This paper presents an assessment of community resilience to coastal hazards in the Lower Mississippi River Basin (LMRB) region in southeastern Louisiana. The assessment was conducted at the census block group scale. The specific purpose of this study was to provide a quantitative method to assess and validate the community resilience to coastal hazards, and to identify the relationships between a set of socio-environmental indicators and community resilience. The Resilience Inference Measurement (RIM) model was applied to assess the resilience of the block groups. The resilience index derived was empirically validated through two statistical procedures: K-means cluster analysis of exposure, damage, and recovery variables to derive the resilience groups, and discriminant analysis to identify the key indicators of resilience. The discriminant analysis yielded a classification accuracy of 73.1%. The results show that block groups with higher resilience were concentrated generally in the northern part of the study area, including those located north of Lake Pontchartrain and in East Baton Rouge, West Baton Rouge, and Lafayette parishes. The lower-resilience communities were located mostly along the coastline and lower elevation area including block groups in southern Plaquemines Parish and Terrebonne Parish. Regression analysis between the resilience scores and the indicators extracted from the discriminant analysis suggests that community resilience was significantly linked to multicomponent capacities. The findings could help develop adaptation strategies to reduce vulnerability, increase resilience, and improve long-term sustainability for the coastal region. Full article
Open AccessArticle Sediment Deposition at the Caernarvon Crevasse during the Great Mississippi Flood of 1927: Implications for Coastal Restoration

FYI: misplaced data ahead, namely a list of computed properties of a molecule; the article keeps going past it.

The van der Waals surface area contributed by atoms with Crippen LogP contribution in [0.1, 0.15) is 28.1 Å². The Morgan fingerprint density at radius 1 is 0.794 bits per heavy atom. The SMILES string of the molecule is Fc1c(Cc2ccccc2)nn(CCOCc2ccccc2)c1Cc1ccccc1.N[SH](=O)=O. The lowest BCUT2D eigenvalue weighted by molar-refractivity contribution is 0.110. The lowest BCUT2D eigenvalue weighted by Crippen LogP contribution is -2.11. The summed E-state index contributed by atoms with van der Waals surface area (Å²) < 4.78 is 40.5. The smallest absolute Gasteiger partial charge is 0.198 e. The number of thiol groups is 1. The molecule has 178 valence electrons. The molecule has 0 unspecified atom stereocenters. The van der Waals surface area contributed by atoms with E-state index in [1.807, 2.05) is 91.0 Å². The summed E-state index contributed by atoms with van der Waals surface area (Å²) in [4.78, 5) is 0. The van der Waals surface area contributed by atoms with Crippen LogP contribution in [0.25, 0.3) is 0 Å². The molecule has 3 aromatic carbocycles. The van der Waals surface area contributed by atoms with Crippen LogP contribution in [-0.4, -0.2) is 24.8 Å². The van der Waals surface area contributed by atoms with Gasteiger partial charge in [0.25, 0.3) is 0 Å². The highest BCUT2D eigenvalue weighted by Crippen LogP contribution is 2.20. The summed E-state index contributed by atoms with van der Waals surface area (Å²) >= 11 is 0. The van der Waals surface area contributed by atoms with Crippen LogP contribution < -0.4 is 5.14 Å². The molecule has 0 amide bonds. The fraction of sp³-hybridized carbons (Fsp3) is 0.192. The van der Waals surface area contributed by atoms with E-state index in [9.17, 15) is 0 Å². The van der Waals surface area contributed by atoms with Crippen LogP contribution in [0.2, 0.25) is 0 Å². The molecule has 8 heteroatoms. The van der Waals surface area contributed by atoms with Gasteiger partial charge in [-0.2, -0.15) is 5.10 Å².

Water 2016, 8(2), 38; doi:10.3390/w8020038
Received: 4 November 2015 / Revised: 14 January 2016 / Accepted: 15 January 2016 / Published: 25 January 2016
Cited by 7 | PDF Full-text (1894 KB) | HTML Full-text | XML Full-text
Abstract
During the 1927 Mississippi flood, the levee was dynamited downstream of New Orleans creating a 2 km wide crevasse that inundated the Breton Sound estuary and deposited a crevasse splay of about 130 km2. We measured sediment deposition in the splay
[...] Read more.
During the 1927 Mississippi flood, the levee was dynamited downstream of New Orleans creating a 2 km wide crevasse that inundated the Breton Sound estuary and deposited a crevasse splay of about 130 km2. We measured sediment deposition in the splay that consisted of a silty-clay layer bounded by aged peat below and living roots above. Based on coring, we developed a map of the crevasse splay. The clay layer ranged from 2 to 42 cm thick and occurred 24 to 55 cm below the surface. Bulk density of the clay layer decreased and soil organic matter increased with distance from the river. 210Pbexcess and 137Cs dating an age of ~1926–1929 for the top of the layer. During the flood event, deposition was at least 22 mm·month−1—10 times the annual post-1927 deposition. The crevasse splay captured from 55% to 75% of suspended sediments that flowed in from the river. The 1927 crevasse deposition shows how pulsed flooding can enhance sediment capture efficiency and deposition and serves as an example for large planned diversions for Mississippi delta restoration. Full article
Open AccessArticle Implications of Texture and Erodibility for Sediment Retention in Receiving Basins of Coastal Louisiana Diversions
Water 2016, 8(1), 26; doi:10.3390/w8010026
Received: 15 November 2015 / Revised: 8 January 2016 / Accepted: 12 January 2016 / Published: 20 January 2016
Cited by 6 | PDF Full-text (7544 KB) | HTML Full-text | XML Full-text
Abstract
Although the Mississippi River deltaic plain has been the subject of abundant research over recent decades, there is a paucity of data concerning field measurement of sediment erodibility in Louisiana estuaries. Two contrasting receiving basins for active diversions were studied: West Bay on
[...] Read more.